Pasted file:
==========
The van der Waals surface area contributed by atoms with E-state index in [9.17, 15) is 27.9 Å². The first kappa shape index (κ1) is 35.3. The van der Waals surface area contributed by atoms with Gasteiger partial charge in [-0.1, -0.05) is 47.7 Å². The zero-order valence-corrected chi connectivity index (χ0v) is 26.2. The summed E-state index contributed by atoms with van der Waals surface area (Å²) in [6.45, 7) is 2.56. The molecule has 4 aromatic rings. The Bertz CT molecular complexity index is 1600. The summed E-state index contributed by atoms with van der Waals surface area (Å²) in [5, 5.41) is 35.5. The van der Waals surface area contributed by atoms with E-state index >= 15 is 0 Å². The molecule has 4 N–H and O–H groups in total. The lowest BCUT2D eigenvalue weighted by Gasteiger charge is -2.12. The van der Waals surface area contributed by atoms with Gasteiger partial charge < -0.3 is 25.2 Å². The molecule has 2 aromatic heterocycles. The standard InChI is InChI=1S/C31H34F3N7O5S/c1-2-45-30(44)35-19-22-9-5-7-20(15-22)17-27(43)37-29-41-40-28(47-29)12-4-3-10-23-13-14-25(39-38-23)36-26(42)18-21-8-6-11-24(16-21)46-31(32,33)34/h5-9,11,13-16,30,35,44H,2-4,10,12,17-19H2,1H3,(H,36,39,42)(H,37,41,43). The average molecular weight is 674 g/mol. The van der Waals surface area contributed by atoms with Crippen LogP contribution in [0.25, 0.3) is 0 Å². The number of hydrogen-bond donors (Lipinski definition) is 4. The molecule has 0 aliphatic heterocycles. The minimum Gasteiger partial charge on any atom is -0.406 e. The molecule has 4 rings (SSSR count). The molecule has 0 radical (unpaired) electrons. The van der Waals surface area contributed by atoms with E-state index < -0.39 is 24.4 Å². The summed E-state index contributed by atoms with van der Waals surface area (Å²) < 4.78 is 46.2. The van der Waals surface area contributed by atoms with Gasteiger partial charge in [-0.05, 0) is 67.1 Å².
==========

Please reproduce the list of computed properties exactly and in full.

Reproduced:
The van der Waals surface area contributed by atoms with E-state index in [9.17, 15) is 27.9 Å². The first kappa shape index (κ1) is 35.3. The van der Waals surface area contributed by atoms with Gasteiger partial charge in [-0.1, -0.05) is 47.7 Å². The zero-order valence-corrected chi connectivity index (χ0v) is 26.2. The summed E-state index contributed by atoms with van der Waals surface area (Å²) in [6.45, 7) is 2.56. The molecule has 4 aromatic rings. The Bertz CT molecular complexity index is 1600. The summed E-state index contributed by atoms with van der Waals surface area (Å²) in [5, 5.41) is 35.5. The van der Waals surface area contributed by atoms with E-state index >= 15 is 0 Å². The molecule has 4 N–H and O–H groups in total. The lowest BCUT2D eigenvalue weighted by Gasteiger charge is -2.12. The van der Waals surface area contributed by atoms with Gasteiger partial charge < -0.3 is 25.2 Å². The molecule has 2 aromatic heterocycles. The standard InChI is InChI=1S/C31H34F3N7O5S/c1-2-45-30(44)35-19-22-9-5-7-20(15-22)17-27(43)37-29-41-40-28(47-29)12-4-3-10-23-13-14-25(39-38-23)36-26(42)18-21-8-6-11-24(16-21)46-31(32,33)34/h5-9,11,13-16,30,35,44H,2-4,10,12,17-19H2,1H3,(H,36,39,42)(H,37,41,43). The average molecular weight is 674 g/mol. The van der Waals surface area contributed by atoms with Crippen LogP contribution in [0.25, 0.3) is 0 Å². The number of hydrogen-bond donors (Lipinski definition) is 4. The molecule has 0 aliphatic heterocycles. The minimum Gasteiger partial charge on any atom is -0.406 e. The molecule has 4 rings (SSSR count). The molecule has 0 radical (unpaired) electrons. The van der Waals surface area contributed by atoms with E-state index < -0.39 is 24.4 Å². The summed E-state index contributed by atoms with van der Waals surface area (Å²) < 4.78 is 46.2. The van der Waals surface area contributed by atoms with Gasteiger partial charge in [-0.05, 0) is 67.1 Å².